The wavelength selective switching (WSS) ROADM emerged in 2005, said Collings. A single component can simultaneously add or drop up to 96 signals on up to 23 fibers, thereby offering higher performance than PLC ROADMs.
The ability to automatically add or drop multiple optical signals, thereby supporting more connections, makes ROADMs more cost effective and gives carriers more flexibility as they design and configure their networks, Collings said.
ROADM and WDM
ROADMs are part of the evolution of WDM. Early WDM networks used hardwired lasers, multiplexers, demultiplexers, and receivers. They thus had to be manually reconfigured by switching out components to make network-infrastructure changes.
Today's WSS-based ROADMs let carriers avoid manual reconfiguration, said IGI analyst Clifford R. Holliday.
Also, the processing involved in switching data between fibers required early WDM systems to convert signals from optical to electronic and then back again.
However, this process consumes considerable energy and slows performance, said Michael Ritter, Adva's vice president for technical marketing. Moreover, optoelectronic switches must be upgraded every time network bandwidth increases.
A Closer Look
A ROADM switch sits at each hub in a regional network. A typical WSS ROADM consists of elements such as electrically tunable mirrors, microelectromechanical systems, or liquid-crystal-on-silicon components to selectively guide multiple light signals from the rest of the wavelengths on a fiber and switch them to other fibers. Control-plane software provides management functionality.
Reducing the size and increasing the precision of these components have let manufacturers squeeze more of them into a ROADM switch, thereby enabling the device to add or drop signals on up to 23 fibers at a time.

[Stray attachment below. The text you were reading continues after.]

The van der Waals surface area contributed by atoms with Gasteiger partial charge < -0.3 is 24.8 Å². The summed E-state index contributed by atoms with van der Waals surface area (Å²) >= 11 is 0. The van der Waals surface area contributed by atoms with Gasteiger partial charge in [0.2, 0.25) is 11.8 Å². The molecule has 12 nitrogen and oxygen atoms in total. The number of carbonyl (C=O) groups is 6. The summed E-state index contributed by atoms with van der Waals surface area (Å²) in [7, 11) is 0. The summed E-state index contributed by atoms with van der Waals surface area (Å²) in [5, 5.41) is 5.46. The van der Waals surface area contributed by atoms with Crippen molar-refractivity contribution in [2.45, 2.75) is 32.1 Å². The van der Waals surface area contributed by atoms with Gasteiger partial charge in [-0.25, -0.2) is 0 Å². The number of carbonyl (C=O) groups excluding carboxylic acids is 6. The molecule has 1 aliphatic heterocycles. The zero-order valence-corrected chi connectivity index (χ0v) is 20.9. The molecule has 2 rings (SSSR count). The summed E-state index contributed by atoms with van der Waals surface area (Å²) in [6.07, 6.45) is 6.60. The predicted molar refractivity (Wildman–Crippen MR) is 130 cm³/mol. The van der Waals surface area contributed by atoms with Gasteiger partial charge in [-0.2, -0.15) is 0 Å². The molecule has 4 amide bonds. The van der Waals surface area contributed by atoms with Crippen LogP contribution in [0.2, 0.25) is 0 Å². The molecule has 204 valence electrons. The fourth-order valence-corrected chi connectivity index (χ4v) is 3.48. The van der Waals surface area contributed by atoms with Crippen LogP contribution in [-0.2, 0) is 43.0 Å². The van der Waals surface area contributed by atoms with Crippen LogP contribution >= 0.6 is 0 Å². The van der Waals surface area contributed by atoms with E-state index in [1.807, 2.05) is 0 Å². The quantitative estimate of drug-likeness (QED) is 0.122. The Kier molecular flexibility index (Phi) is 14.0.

Reducing the spacing between signals on the fiber and passing through the ROADM from 100 to 50 GHz has increased the number of signals a ROADM can switch simultaneously from 44 to 96.
ROADMs can be used on Ethernet, Sonet (synchronous optical network), and other types of networks because they are protocol-neutral.
ROADM networks are scalable and easy to roll out because operators can add or upgrade transmitters and receivers without touching the networking equipment in between.
Also, ROADMs enable remote network changes via components that users can direct to electronically adjust various elements.
Newer ROADMs can automatically maintain signal strengths at levels high enough to reach receivers without being strong enough to damage them. ROADM equipment makers like Adva and Ciena combine raw optical components, such as filters, with control-plane software that measures the optical-signal-to-noise ratio and makes adjustments as required.
The increase in the number of signals and fibers ROADMs can work with adds flexibility to network operations.
For example, today's ROADMs can easily add more capacity between nodes and can enable more nodes to connect as necessary, either as end or intermediate points. This also adds routing options.
All mission-critical networks need a backup connection in case a fiber is cut. In a traditional Sonet network, an entire fiber must be dedicated to back up each link. Because ROADMs allow multiple fibers to be connected, more complicated network meshes are possible, which would provide redundancy using fewer fibers.